VANCOUVER -- Federal public health officials are giving AstraZeneca the green light for use after investigating the COVID-19 vaccine's connection to rare blood clots.

Health Canada reviewed the link between the vaccine and blood clots. Despite the rate of the rare incidents being higher than first thought, officials said a treatment is available and the risk is lower than getting complications from COVID-19. Soon, every vial in Canada will contain a warning.

“Get whatever vaccine's available to you – it's that simple,” said Dr. Supriya Sharma, the chief medical advisor to Health Canada.

While it's being declared safe to use, it's not yet clear if those under 55 will get the shot. Next, the National Council on Immunizations (NACI) will review the findings from Health Canada and decide whether to change its current recommendations that AstraZeneca/Covishield only be used in those 55 years of age and up.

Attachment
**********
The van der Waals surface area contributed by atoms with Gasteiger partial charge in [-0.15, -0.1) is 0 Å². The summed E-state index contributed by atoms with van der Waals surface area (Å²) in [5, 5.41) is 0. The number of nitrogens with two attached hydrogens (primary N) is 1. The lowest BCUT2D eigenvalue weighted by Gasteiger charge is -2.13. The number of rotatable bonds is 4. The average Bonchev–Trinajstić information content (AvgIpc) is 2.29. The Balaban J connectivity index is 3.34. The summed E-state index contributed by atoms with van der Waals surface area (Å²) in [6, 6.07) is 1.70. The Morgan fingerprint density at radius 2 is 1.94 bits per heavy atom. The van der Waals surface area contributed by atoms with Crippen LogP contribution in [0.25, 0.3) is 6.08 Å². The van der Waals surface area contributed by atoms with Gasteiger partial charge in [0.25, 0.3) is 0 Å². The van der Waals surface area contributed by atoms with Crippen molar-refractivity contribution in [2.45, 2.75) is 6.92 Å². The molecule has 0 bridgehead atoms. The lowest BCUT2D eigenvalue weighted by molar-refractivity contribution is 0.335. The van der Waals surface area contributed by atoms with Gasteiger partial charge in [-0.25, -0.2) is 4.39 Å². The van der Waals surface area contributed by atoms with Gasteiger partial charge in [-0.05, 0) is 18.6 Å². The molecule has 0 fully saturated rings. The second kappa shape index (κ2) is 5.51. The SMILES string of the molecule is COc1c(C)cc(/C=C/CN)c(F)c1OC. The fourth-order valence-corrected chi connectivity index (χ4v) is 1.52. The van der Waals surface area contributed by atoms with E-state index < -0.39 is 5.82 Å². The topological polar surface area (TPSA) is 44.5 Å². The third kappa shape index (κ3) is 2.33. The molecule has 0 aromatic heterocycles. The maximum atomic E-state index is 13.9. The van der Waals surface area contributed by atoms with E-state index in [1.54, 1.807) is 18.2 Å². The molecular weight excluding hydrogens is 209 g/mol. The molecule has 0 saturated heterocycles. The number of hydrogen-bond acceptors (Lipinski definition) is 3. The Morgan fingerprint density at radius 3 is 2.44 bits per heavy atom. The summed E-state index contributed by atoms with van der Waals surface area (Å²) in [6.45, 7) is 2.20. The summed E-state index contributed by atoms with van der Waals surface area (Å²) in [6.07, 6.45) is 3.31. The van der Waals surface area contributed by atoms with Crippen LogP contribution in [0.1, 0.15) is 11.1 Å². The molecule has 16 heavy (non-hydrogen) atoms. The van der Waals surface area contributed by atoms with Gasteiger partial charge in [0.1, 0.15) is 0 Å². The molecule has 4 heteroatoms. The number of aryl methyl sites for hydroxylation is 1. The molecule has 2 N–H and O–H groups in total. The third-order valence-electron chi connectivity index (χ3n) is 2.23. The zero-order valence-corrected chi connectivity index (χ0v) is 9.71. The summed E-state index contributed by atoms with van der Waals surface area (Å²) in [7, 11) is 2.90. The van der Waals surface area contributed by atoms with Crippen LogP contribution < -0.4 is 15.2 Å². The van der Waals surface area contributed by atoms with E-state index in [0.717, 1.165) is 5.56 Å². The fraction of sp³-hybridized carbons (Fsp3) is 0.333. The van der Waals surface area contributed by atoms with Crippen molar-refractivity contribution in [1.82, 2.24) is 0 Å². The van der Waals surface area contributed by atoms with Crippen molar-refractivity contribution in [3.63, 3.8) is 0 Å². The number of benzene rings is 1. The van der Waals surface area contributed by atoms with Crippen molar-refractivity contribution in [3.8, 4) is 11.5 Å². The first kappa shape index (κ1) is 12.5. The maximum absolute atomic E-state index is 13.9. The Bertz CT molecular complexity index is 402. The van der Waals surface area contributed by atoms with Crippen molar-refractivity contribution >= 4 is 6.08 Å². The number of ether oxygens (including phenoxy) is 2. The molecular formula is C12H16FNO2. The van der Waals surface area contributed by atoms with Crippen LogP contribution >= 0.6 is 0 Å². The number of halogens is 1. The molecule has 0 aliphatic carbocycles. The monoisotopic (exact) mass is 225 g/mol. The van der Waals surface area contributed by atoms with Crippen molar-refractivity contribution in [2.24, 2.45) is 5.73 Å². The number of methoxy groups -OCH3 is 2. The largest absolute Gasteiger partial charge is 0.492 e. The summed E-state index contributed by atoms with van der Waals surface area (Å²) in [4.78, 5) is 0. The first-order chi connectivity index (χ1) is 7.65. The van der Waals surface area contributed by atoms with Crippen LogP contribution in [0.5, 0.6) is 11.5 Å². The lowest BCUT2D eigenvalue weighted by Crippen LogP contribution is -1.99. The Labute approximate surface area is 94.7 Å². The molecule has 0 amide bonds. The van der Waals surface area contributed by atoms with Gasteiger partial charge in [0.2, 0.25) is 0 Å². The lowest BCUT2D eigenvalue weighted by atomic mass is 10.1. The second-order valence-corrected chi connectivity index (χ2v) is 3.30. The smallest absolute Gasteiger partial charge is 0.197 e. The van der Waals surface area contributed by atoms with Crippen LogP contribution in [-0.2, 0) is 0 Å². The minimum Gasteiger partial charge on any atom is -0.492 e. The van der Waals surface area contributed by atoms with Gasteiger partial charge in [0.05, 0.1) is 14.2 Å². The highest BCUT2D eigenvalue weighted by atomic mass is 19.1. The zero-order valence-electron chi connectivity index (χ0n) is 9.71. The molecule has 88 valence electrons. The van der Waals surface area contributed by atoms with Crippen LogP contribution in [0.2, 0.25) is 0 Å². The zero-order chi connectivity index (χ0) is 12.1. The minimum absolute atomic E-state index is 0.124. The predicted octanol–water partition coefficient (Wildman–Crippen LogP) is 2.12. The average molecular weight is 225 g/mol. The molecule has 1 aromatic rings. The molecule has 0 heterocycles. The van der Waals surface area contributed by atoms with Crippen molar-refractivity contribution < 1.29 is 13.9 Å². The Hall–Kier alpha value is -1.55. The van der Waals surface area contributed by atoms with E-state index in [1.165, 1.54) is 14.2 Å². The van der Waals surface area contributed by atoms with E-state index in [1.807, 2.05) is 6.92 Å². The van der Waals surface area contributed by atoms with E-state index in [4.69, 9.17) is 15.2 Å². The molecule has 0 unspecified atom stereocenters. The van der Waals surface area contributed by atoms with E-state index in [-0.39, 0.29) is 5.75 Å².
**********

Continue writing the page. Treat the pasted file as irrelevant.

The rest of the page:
B.C. officials pivoted away from using the vaccine in frontline workers when Health Canada initiated its latest review. Now the vaccine is available to those aged 55 to 65 in 610 pharmacies around the province.

“We’re expecting something over the next week from NACI in terms of guidance but right now we're full steam ahead in using the AstraZeneca we have," Health Minister Adrian Dix said.

Health Canada says the symptoms to watch out for include shortness of breath, chest or belly pain, leg swelling, severe headaches, or skin bruising. Anyone suffering with these four or more days after vaccination needs to get medical help.

Dix added more than 104,000 people have received their first dose of AstraZeneca in the province.

In Canada there's just one case of a blood clot connected to AstraZeneca: a woman over 55 who's now recovering at home.